• A tiger escapes from a cage. It stalks one of the men and looks like it’s going to eat him.
  • There are a few scenes of dangerous, reckless and fast driving.
  • The propellers of a plane come dangerously close to harming the baby panda, although it’s whisked out of the way in the nick of time.

From 5-8
Children in this age group might be disturbed by some of the scenes mentioned above.

From 8-13
Children in this age group are unlikely to be disturbed by this movie.

Over 13
Nothing of concern

Sexual references

Show Dogs has some sexual references. For example:

  • Talking about Max, a pigeon says, ‘He can flip this bird any day!’
  • Max says suggestively, ‘If you were comparing me to other dogs, I’d measure up, if you know what I mean’.
  • There is a romantic attraction and some flirtation between Max and a sheep dog named Daisy. They plan a date together.
  • When Daisy walks by, a dog says, ‘Hmm-mmm, that is some divine canine!’
  • A dog and its handler ask Max to be a stud dog for them. Max isn’t impressed because he thinks the other dog is very ugly.
  • When Frank meets the FBI official dog handler, he is surprised that she’s an attractive woman. He gets flustered because she isn’t the ‘cat lady’ type that he’d imagined.
  • Max must submit to having his genitals waxed as part of his makeover for the show. The woman says that it’s necessary so that the judges can have a clear view. There are some jokes about how painful it will be, and Frank does the job with glee (because he’s annoyed with Max). The actual waxing isn’t shown.

Alcohol, drugs and other substances

Show Dogs shows some use of substances. For example, there’s a scene where a street dog gives Max some information in exchange for a bag of ‘catnip’. The dog behaves like someone with a drug addiction. Inside the bag there’s actually a squeaky rubber chicken. The dog is disappointed, but Max tells him that the chicken is ‘better for him’.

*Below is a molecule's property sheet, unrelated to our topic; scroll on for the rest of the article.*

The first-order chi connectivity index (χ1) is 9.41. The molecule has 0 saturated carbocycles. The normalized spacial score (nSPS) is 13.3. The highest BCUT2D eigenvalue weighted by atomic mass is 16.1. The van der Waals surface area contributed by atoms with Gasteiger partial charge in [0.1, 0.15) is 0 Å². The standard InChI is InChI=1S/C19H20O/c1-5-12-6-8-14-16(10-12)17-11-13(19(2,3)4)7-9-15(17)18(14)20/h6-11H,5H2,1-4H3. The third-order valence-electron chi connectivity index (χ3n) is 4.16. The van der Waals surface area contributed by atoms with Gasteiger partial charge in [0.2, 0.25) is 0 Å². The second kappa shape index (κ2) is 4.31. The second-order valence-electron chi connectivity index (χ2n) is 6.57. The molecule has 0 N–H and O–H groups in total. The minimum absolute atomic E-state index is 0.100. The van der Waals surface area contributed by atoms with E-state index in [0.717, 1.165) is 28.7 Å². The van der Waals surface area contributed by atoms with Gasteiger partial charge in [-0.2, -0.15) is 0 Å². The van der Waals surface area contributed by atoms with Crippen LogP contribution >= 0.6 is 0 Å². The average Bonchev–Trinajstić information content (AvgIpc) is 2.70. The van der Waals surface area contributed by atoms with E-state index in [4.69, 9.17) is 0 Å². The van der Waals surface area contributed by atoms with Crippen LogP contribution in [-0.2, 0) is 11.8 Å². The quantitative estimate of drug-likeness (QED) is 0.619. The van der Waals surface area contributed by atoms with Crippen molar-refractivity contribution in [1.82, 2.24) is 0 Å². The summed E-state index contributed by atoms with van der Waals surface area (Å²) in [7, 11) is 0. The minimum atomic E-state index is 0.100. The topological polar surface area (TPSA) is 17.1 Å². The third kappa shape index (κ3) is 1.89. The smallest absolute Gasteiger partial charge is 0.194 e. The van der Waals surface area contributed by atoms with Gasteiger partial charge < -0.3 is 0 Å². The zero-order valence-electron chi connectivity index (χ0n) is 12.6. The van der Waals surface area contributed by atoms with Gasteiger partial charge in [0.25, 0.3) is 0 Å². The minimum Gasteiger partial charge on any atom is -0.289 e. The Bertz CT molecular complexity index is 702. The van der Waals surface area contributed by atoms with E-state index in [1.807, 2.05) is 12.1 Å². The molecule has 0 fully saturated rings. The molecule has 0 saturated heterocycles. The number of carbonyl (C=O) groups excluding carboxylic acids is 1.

Nudity and sexual activity

Nothing of concern

Product placement

None of concern

Coarse language

Show Dogs has some coarse language and humour.

Ideas to discuss with your children

Show Dogs (as shown in Australian cinemas) is a light and fairly bland talking dog movie, with plenty of cheap gags and fast-paced action.

Although it’s aimed at younger children, the mildly suggestive humour, crude language and use of violence make it unsuitable for children under the age of 10. Australian parents should be aware that controversial scenes have been edited and cut out of the version being shown in Australian cinemas. These scenes involve handling of the dog’s genitals.

These are the main messages from Show Dogs:

  • A partnership or a friendship can take some time to develop.
  • Illegal trading of rare and endangered species is bad.

Values in this movie that you could reinforce with your children include bravery, self-reflection and kindness to animals.

This movie could also give you the chance to talk with your children about real-life issues like:

  • illegal trading of rare and endangered animals
  • the ethics of dog shows
  • the consequences of crime.
 
 
 
 
  • Last Reviewed 2018-07-16